Lightning Strikes in India

News: Recently, thirty people were killed in separate incidents of lightning in various parts of the country. Lightning is the biggest contributor to accidental deaths due to natural causes.


  • As many as 18.5 million lightning strikes were recorded in India between April 2020 and March 2021, according to India’s second annual report on lightning released by Lightning Resilient India Campaign (LRIC) recently.
  • LRIC is a joint initiative of Climate Resilient Observing-Systems Promotion Council (CROPC), National Disaster Management Authority, India Meteorological Department (IMD), Union Ministry of Earth Science, World Vision India, UNICEF among others.
  • The campaign aims to reduce the number of deaths to less than 1,200 a year by 2022. This is an increase of 34% compared to previous year; at least 13.8 million strikes were recorded between April 2019 and March 2020.

What is lightning?

  • Lightning is a very rapid — and massive — discharge of electricity in the atmosphere, some of which is directed towards the Earth’s surface.
  • These discharges are generated in giant moisture-bearing clouds that are 10-12 km tall.
  • The base of these clouds typically lies within 1-2 km of the Earth’s surface, while their top is 12-13 km away.
  • Temperatures towards the top of these clouds are in the range of minus 35 to minus 45 degrees Celsius.
  • As water vapour moves upward in the cloud, the falling temperature causes it to condense.
  • Heat is generated in the process, which pushes the molecules of water further up.
  • As they move to temperatures below zero degrees Celsius, the water droplets change into small ice crystals. They continue to move up, gathering mass — until they are so heavy that they start to fall to Earth.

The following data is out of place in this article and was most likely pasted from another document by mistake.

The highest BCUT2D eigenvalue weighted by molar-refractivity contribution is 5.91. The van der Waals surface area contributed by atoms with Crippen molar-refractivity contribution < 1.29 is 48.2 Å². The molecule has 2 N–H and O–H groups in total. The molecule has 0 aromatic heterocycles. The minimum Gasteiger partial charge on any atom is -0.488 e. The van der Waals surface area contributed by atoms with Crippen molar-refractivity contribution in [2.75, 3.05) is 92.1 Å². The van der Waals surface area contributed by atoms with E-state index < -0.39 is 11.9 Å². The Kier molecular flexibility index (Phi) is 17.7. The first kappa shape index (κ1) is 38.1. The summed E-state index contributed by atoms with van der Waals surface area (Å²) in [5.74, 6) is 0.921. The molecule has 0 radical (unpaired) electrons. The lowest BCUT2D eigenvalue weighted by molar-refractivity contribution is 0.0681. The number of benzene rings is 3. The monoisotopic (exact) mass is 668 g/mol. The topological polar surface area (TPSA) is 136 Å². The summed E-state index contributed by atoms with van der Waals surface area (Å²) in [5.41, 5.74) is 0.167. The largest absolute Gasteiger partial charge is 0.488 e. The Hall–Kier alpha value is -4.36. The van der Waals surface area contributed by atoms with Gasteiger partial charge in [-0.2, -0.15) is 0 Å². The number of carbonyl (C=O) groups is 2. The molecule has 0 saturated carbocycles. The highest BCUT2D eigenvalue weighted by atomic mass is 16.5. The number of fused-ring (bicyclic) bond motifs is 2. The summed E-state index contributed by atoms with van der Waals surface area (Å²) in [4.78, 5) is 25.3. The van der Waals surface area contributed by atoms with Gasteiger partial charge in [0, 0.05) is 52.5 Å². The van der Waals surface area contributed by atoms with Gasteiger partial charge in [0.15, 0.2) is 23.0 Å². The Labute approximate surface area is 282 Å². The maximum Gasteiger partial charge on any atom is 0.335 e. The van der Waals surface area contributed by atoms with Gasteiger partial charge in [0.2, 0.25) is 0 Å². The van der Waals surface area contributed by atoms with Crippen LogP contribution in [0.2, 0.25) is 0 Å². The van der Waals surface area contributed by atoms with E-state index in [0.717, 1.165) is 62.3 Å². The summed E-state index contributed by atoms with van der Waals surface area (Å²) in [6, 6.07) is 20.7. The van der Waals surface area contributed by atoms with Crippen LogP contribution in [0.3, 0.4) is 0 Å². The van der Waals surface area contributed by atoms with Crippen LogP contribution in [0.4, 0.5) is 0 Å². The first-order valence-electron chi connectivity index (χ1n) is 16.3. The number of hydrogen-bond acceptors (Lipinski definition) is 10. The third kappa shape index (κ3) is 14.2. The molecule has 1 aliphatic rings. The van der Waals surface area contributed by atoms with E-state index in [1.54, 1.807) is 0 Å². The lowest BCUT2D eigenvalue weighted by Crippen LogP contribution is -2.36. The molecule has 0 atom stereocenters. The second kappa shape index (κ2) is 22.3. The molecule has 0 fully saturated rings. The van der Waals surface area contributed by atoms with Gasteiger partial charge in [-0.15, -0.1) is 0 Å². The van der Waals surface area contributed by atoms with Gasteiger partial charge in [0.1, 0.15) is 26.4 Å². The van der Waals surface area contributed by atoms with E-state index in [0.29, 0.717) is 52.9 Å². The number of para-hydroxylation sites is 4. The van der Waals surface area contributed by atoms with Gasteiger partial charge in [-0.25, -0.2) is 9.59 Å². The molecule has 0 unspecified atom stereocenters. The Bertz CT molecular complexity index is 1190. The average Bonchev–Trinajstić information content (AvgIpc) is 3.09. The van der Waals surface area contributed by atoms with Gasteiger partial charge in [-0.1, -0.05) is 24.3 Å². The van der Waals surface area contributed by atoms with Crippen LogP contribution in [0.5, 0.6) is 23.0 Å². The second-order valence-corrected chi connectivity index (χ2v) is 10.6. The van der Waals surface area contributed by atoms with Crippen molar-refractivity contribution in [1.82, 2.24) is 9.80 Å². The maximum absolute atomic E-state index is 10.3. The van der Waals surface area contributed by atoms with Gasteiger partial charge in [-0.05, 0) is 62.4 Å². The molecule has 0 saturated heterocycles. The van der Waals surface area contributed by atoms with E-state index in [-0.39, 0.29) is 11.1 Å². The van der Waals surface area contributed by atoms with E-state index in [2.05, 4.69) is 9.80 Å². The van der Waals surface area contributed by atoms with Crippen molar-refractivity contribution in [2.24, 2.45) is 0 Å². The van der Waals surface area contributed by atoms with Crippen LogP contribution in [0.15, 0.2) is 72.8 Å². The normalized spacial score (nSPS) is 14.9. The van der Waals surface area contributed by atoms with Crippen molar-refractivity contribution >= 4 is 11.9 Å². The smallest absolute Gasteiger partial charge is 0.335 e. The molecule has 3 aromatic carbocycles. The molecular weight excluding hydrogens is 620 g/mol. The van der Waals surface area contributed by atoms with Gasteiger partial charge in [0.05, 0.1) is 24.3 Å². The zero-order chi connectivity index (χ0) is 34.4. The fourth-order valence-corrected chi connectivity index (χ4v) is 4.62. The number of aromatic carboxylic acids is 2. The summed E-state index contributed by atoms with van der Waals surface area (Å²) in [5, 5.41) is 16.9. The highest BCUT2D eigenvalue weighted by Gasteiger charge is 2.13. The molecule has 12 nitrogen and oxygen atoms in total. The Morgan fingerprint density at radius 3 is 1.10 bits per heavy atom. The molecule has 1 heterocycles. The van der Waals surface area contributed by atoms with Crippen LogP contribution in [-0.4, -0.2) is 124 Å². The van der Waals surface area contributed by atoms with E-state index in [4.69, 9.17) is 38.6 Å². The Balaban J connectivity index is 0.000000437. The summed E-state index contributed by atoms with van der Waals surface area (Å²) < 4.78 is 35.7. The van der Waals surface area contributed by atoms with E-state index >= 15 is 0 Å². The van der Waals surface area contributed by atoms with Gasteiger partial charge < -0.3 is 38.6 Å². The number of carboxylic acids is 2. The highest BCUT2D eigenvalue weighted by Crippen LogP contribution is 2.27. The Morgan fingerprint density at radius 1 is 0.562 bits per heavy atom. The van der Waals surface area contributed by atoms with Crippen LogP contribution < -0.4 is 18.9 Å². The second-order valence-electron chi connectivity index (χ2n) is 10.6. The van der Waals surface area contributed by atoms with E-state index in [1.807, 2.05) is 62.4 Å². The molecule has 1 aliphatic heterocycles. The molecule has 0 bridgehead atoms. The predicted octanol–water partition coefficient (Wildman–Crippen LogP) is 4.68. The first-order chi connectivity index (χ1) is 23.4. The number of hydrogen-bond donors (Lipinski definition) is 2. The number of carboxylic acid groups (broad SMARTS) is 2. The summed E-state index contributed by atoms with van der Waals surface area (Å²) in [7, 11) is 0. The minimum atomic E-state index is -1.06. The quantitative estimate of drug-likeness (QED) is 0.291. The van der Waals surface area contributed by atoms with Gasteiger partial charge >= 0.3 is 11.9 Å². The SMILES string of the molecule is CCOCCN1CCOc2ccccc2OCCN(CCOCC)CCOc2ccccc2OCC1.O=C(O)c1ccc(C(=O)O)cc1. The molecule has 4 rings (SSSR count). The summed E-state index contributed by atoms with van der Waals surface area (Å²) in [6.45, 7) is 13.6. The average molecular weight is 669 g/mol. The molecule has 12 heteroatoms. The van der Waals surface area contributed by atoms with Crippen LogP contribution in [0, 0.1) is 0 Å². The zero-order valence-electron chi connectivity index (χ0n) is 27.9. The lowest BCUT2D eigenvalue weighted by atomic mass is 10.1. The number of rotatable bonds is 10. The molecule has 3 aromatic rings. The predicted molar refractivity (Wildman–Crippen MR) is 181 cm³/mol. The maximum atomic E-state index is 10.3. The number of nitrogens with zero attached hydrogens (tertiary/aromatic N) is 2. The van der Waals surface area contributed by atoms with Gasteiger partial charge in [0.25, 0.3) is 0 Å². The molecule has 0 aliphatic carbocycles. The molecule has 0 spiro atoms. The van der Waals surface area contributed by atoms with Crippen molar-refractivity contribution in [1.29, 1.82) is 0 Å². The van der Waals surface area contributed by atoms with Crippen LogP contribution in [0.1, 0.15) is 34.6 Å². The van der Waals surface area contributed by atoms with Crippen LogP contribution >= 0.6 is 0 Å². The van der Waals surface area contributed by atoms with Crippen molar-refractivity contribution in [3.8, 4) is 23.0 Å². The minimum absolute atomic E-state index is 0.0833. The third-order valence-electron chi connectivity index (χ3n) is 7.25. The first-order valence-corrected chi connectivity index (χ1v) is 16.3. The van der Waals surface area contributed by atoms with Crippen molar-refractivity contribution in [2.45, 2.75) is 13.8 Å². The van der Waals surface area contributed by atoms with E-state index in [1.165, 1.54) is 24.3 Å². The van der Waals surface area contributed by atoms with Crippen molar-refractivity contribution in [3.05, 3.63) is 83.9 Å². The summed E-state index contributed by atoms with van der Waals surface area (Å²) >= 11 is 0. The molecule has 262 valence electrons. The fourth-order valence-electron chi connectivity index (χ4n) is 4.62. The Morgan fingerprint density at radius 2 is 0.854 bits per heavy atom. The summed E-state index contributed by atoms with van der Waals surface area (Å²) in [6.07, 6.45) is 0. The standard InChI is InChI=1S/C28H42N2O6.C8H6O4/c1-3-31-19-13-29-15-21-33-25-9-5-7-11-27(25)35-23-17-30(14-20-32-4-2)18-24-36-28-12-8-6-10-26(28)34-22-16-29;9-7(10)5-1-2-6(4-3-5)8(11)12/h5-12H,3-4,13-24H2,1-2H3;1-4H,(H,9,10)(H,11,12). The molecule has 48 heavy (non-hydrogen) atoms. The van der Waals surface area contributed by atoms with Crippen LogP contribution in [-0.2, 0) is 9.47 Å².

• This leads to a system in which, simultaneously, smaller ice crystals are moving up and bigger crystals are coming down. Collisions follow and trigger the release of electrons — a process that is very similar to the generation of sparks of electricity.
  • As the moving free electrons cause more collisions and more electrons, a chain reaction ensues.
  • This process results in a situation in which the top layer of the cloud gets positively charged, while the middle layer is negatively charged.

Climate Change and Lightning:

  • An increase of one degree Celsius would increase the frequency of lightning strikes by 12% , warned California University in a study published 2015.
  • A study published in Geophysical Research Letters in March 2021, too, has established links between climate change and rising incidences of lightning in the Arctic region.
  • The number of lightning strikes recorded during the summer months between 2010 and 2020 shot up from around 18,000 at the start of the decade to more than 1,50,000 by 2020. Therefore, even the Indian Institute of Tropical Management (IITM) concludes that the increase in lightning incidents may be directly related to the climate crisis, and the availability of more moisture over land due to global warming.
  • IITM in Pune is the only institution in India that works full-time on thunderstorms and lightning.